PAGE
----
My Turn: Central office proposal offers many benefits
By Randy Hemann
Several months ago, developer Brian Barwick came to Salisbury looking for a project. When I checked on Brian I discovered that he had just completed an award winning cotton mill renovation in Rock Hill.
When I asked about him, I was told “he’s on the top of our list” and “he delivers what he says he will deliver.” When I met him, his passion for completing catalyst projects was evident. When he asked about needs in the community, I told him how the school system has been attempting to consolidate operations into a central office for 22 years and how schoo leaders have, without any success, looked at around 10 different locations/options during the 14 years I have been in Salisbury.
At my suggestion we began looking at alternatives for a Rowan-Salisbury School System central office. Our first efforts were concentrated on the potential reuse of existing buildings, but as in the previous efforts I mentioned, we found this was not a viable option. At that point we began designing a new building that would meet RSSS needs. We have proposed a 62,000-square-foot building at the corner of Horah and Main streets. This land is owned by the city and has ample parking. The building would be designed to meet the needs of RSSS. It is a handsome building but by no means opulent. It would be built to last and would serve RSSS for many years to come.
There are many people hurting in this economy, and I understand the reluctance to say now is the time to build a central office. However, when I look at the facts, I must conclude otherwise. We are now in a period where new construction costs 20-25 percent less than five or six years ago. Should we wait for costs to go up before building? The developer at the table now has the ability to bring the benefit of $1.5 million in tax credits to the table; tax credits that amount to around 17 percent of the total project cost; tax credits available at this site that may not may be available at other sites — or at all in the future. Should we wait until they are gone to do this project?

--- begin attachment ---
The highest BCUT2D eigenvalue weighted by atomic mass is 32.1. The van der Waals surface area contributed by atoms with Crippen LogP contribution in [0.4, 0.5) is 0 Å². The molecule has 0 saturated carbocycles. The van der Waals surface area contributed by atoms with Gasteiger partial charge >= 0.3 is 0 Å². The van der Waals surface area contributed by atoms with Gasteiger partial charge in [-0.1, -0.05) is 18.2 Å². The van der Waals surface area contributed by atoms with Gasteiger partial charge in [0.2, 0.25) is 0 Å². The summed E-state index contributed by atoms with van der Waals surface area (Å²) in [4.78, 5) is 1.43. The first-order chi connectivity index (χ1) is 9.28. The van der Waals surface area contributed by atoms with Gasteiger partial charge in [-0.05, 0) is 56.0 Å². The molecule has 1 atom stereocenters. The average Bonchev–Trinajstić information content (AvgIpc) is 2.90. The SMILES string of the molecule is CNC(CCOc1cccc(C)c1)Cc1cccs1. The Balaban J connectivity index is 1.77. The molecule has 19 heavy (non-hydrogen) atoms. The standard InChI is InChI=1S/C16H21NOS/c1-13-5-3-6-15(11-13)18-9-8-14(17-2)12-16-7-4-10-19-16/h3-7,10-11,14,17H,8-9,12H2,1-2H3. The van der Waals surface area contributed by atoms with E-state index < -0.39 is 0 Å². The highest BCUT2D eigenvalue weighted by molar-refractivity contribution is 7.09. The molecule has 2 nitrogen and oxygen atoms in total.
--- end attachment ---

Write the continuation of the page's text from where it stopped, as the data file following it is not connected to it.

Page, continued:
We have a developer who is willing to finance the project AND give RSSS the benefit of all the principal reduction while the system is leasing the building. This is quite uncommon in real estate development and helps the school system reduce the purchase price if it chooses to purchase during the option period. This will mean a reduction of the purchase price of the building when the school system is able to buy the building.
The proposal on the table now allows the school system all the benefits listed above, plus the ability to move into a facility without a down payment (the tax credits make this possible). Should we wait for a project that requires $1 million or more in upfront money before taking action on a need that has been present for 22 years?
There has been a lot of misinformation promulgated concerning this proposal. Building a central office or maintaining schools is not a simple either/or proposition. Our schools can be maintained, and we can have a central office. If we do not build a central office, that does not mean that schools will get built instead. Replacing Cleveland, Woodleaf and Knox comes with a price tag of around $55 million and will only be achieved with a bond referendum. Since the 1992/93 bond referendum, more than $154 million has gone into school construction and renovation, while no money has gone into creating a central office. RSSS has a track record of spending on the schools and the children.
There is a demonstrated need for a new central office, and the proposal before RSSS has many benefits that make it worthwhile, benefits that make now the time to build. My desire is that as the public weighs in on this issue, it will not do so based on feelings or philosophy but on examination of the facts. Let’s make a decision based on the merits of the project, not on the emotion of the times.
Randy Hemann is executive director of Downtown Salisbury, Inc.
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